CellCurrently the Criminal Code permits the police to arrest, detain and impose restrictions (such as a curfew or travel ban) on someone who has never been (and may never be) charged with a crime if they have good reasons to believe that a terrorist activity will be carried out if these actions aren’t taken. Bill C-51 would lower the threshold for these actions to situations where the police believe that a terrorist activity might be carried out. It also doubles the amount of time an individual can be detained without charge. Innocent people could be arrested and detained on mere suspicion of future dangerousness.


Bill C-51 would radically redefine the role of CSIS to include the ability to act on – rather than merely to collect – security intelligence. This ignores the lessons of history. The 1960s and 1970s saw serious rights abuses undertaken by the RCMP under its ‘security intelligence’ mandate. CSIS was created in the 1980s for the express purpose of separating Canada’s intelligence agency from its police force. As an intelligence agency, CSIS is permitted to conduct much of its work in secret, and the details of most of its activities are never revealed publically. But that’s precisely why CSIS should not be permitted to also operate as a police force: this secrecy means that rights violations by CSIS are more difficult to detect – and once detected, more difficult to remedy – than if they were the result of actions undertaken by law enforcement agencies.

Austerity is a Lie

By Pamela Powers Hannley, Director of the Arizona Public Banking Coalition

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Austerity is a lie.

We have plenty of money.

The problem is that it is being gambled on Wall Street, instead of being invested on Main Street.

That is the message of public banking.

The State of Arizona– and 48 other states– allow billions of  dollars in taxpayer funds to be invested for the benefit of Bank of America, JP Morgan CHASE, Wells Fargo, and other Wall Street banks who our hold rainy day funds. Shareholders in those “too-big-to-fail” banks make money on OUR money, while we are told to “tighten our belts”. The only state whose economy didn’t crash in 2008-09 was North Dakota because the State of North Dakota created a public bank in 1919 and invests its money at home, rather than allowing Wall Street to invest ND funds for the benefit of Wall Street shareholders. Forty percent of the world’s banks are public banks, but there is only one in the US because our country and our government are controlled by Wall Street.

Public banking advocates across the country are working on state and municipal public banking initiatives. Public banking initiatives have been proposed by both Republicans and Democrats in multiple sessions of the Arizona Legislature. This year, there are multiple bills addressing public banking and/or the health of community banks in Arizona.

The most promising bill is SB1395, proposed by Southern Arizona Senator Andrea Dalessandro, a long-term public banking advocate which would establish a task force to study the feasibility of establishing a state bank of Arizona. SB1395 will be heard by the Senate’s Financial Institutions Committee on Wednesday, February 18, 2015.

Three members of the committee are strong public banking supporters: Committee Chair Senator David Farnsworth (R) and Senator Steve Farley (D). Yes– this has support from both sides of the aisle.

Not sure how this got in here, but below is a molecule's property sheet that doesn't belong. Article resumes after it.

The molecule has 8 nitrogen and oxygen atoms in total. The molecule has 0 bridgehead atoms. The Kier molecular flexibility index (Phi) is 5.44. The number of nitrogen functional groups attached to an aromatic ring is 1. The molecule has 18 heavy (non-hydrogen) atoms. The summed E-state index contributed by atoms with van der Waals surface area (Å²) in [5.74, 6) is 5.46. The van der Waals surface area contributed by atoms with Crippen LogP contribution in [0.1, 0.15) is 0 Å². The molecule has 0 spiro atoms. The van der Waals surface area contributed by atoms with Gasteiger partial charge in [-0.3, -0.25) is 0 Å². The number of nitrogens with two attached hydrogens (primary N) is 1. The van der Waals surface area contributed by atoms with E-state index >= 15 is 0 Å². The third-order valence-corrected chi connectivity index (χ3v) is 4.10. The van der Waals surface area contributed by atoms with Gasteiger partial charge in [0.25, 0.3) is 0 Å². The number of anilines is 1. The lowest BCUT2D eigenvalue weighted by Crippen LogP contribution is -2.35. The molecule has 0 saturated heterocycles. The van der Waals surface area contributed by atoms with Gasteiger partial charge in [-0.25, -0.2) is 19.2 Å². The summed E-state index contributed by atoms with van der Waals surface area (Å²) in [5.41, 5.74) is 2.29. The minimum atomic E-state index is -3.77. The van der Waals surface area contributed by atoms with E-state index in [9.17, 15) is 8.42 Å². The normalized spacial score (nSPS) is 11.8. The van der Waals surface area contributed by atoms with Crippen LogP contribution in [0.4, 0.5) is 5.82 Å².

Farley, Farnsworth and other Democrats and Republicans also have sponsored several pieces of legislation this session that would look at public banking issues.

  • SB1337 would establish a system of monitoring the health of community banks. (Community banks are failing in Arizona. If they are allowed to dry up and blow away, we’ll really be at the mercy of Wall Street.)
  • SB1076 would establish a teacher-student loan program. (The Arizonans for a New Economy emphasizes that public banking can help people with debt relief and low-cost student loans.)
  • SB1338 and SB1336 relax banking fees and the regulations for establishing a bank in Arizona. (These would make it easier to establish a “bank”, but hopefully these would not lead the way to more risky/expensive loan operations like the payday loans or the title loans. Arizonans for a New Economy supports making affordable credit more available for local, small businesses, entrepreneurs, students, and farmers, BUT we don’t support predatory lending by payday loan businesses.)

Public Banking the the Arizona House

On the House side, Representative Juan Jose Mendez has proposed HB2270 to establish a state bank. Although, establishment of a state bank is the goal of Arizonans for a New Economy, we see several problems with HB2270.

  • HB2270 is too much too soon. SB1395 (establishing a state bank feasibility study) is a good first step because it outlines the needs of the state and establishes background date. SB1337 is also good because it monitors the health of community banks. These two Senate bills study the problem before jumping in.
  • There are serious governance issues with SB2270. When Arizonans for a New Economy presents around the state, one of the first questions from the audience is: Who manages this bank? Most people DON’T want the Arizona Legislature or the governor to run the bank (probably a good idea given the dismal fiscal performance and huge debt our state has). SB2270 hands the reigns of the “Bank of Arizona” over to the politicians. Professional bankers should run the state banks– not politicians.
  • The state bank established by HB2270 would end in 10 years. What’s up with that? The Bank of North Dakota has been supporting businesses, community banks, and the people of North Dakota since 1919. Automatically sunsetting a good idea is a bad idea.